In July 2020, Postmates launched a new spot called “Pad Thai.” It’s a parody of healthcare commercials. It does healthcare advertising dirty. And it’s perfect. (I should note right off the bat that I work in healthcare advertising so anything I say about it includes me).
The spot starts with an older couple on a hike with typical healthcare ad music and VO, which is then interrupted by Pad Thai. “Life is full of challenges, but you don’t have to Pad Thai them alone” (insert B-roll shot of Pad Thai). Cut to another older couple riding a bike, then yet another older couple gardening, “if you’re experiencing Pad Thai, there may be a way to help, the life you want is waiting.” Old couple high five! Old couple dancing! “Talk to your Pad Thai today to find out Pad Thai, Pad Thai is right for Pad Thai, Pad Thai.”
The idea for the spot is to create a typical category ad but to interrupt it with “Pad Thai” to show that when all you can think about is a certain food (or, as in the “Pad Thai” spot, “When all you can Pad Thai is think about”) you should turn to Postmates. There are other spots in the campaign, one that parodies a horror movie trailer for sushi and one that parodies a typical car commercial for fried chicken (which is quite well done) but in some ways, a healthcare ad is the obvious choice.
My first reaction to the “Pad Thai” spot was a little bit of anger, this work was created by consumer (non-healthcare) advertisers and when they looked around for some of the worst work in all of advertising to parody, they picked ours. But it isn’t just that I want healthcare advertising to do better work so that our peers stop picking on us, I want healthcare advertising to do better work because the creators of the “Pad Thai” spot were right. Their objective was to find a category with work so generic that it would be immediately recognizable to the audience such that it could be easily parodied. And while not all work in healthcare advertising is bad, no other industry has consistently created work as generic and expected as the healthcare industry has.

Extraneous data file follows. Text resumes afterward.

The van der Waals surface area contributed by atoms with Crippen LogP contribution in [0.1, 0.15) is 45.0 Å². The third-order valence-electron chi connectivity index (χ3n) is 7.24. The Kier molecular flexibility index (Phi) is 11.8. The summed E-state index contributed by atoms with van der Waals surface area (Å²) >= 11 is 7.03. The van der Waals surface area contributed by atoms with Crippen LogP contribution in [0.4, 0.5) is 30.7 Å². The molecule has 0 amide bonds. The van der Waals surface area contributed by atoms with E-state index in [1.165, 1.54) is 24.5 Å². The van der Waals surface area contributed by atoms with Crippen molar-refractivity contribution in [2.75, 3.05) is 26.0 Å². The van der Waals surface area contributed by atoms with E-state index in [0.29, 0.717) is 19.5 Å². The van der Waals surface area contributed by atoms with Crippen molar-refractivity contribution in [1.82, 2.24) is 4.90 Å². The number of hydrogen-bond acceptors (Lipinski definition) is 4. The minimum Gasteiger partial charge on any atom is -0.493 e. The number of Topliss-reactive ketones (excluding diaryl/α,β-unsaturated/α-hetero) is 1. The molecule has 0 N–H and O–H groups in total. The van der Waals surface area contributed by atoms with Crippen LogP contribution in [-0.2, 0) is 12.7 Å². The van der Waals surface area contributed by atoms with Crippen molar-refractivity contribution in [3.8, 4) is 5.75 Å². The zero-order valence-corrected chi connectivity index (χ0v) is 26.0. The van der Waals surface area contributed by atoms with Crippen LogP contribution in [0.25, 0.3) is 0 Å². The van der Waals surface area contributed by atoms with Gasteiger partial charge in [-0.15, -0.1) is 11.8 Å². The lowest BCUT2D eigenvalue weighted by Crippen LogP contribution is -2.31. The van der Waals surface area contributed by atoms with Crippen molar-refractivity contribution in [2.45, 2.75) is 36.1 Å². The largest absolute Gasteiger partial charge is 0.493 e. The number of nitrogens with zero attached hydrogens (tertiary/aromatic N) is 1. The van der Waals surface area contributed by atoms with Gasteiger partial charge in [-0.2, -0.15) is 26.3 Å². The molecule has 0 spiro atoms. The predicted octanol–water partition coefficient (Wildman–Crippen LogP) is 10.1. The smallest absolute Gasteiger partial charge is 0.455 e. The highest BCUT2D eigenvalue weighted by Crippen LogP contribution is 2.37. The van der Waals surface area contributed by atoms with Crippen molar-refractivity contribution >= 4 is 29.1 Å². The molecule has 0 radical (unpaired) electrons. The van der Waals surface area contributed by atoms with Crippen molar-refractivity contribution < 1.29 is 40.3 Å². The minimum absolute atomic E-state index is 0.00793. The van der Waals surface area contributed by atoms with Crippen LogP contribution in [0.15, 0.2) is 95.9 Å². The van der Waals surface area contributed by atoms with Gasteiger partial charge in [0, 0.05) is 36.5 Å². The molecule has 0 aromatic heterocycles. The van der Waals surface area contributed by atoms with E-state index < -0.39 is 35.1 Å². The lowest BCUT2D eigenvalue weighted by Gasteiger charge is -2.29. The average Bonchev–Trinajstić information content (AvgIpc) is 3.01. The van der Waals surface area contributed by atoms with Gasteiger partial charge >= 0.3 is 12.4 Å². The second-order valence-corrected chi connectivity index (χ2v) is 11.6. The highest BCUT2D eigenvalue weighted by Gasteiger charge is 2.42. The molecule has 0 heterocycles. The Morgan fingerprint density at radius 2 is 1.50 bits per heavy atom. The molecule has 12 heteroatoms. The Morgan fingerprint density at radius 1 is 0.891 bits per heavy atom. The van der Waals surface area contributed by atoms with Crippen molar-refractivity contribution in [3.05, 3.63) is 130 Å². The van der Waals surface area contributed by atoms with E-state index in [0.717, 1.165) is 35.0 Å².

I hope this is a clarion call for us to do better. Healthcare is the hardest industry in which to do good advertising work (I wrote in a recent post about why healthcare work is generally so bad — it mostly has to do with a promise of normalcy) but we can do better and we must do better. At the very bottom line, I think of creativity similar to the advanced sports statistic, Wins-Above-Replacement (which measures how many more wins a team has because of a certain player than they would have otherwise had if he or she was replaced by an average player). The purpose of creativity in business is to help a brand tell a story that can make it more successful in market than it otherwise would have been with generic creative for the same product in the same media plan. Creativity is the most important and impactful thing you can control once the product is created and the organization has determined its budget for a media plan. And it’s our job in advertising to make sure that the creative is helping the brand above-and-beyond what generic creative would do. It is quite literally impossible for us to do our jobs well for our clients if we continue to do generic work. So to those of us who work in healthcare advertising, let’s all commit to ourselves right now: no more hiking, no more walks on the beach, no more gardening. Let’s do some awesome work.